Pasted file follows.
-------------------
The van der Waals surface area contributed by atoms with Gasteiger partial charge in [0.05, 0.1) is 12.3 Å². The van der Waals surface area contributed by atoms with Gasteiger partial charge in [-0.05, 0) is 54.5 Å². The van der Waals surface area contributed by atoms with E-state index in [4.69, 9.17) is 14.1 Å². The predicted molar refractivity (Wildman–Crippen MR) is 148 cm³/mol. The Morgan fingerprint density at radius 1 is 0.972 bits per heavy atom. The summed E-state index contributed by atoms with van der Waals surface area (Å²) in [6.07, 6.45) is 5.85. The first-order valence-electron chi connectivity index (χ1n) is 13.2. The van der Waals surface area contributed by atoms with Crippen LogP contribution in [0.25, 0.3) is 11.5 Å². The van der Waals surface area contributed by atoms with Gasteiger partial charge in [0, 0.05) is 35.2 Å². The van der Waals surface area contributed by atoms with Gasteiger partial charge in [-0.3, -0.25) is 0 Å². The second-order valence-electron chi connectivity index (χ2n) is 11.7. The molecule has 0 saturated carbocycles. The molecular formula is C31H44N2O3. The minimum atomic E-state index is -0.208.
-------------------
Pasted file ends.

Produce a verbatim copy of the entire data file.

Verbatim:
The van der Waals surface area contributed by atoms with Gasteiger partial charge in [0.05, 0.1) is 12.3 Å². The van der Waals surface area contributed by atoms with Gasteiger partial charge in [-0.05, 0) is 54.5 Å². The van der Waals surface area contributed by atoms with E-state index in [4.69, 9.17) is 14.1 Å². The predicted molar refractivity (Wildman–Crippen MR) is 148 cm³/mol. The Morgan fingerprint density at radius 1 is 0.972 bits per heavy atom. The summed E-state index contributed by atoms with van der Waals surface area (Å²) in [6.07, 6.45) is 5.85. The first-order valence-electron chi connectivity index (χ1n) is 13.2. The van der Waals surface area contributed by atoms with Crippen LogP contribution in [0.25, 0.3) is 11.5 Å². The van der Waals surface area contributed by atoms with Gasteiger partial charge in [0, 0.05) is 35.2 Å². The van der Waals surface area contributed by atoms with Gasteiger partial charge in [-0.3, -0.25) is 0 Å². The second-order valence-electron chi connectivity index (χ2n) is 11.7. The molecule has 0 saturated carbocycles. The molecular formula is C31H44N2O3. The minimum atomic E-state index is -0.208.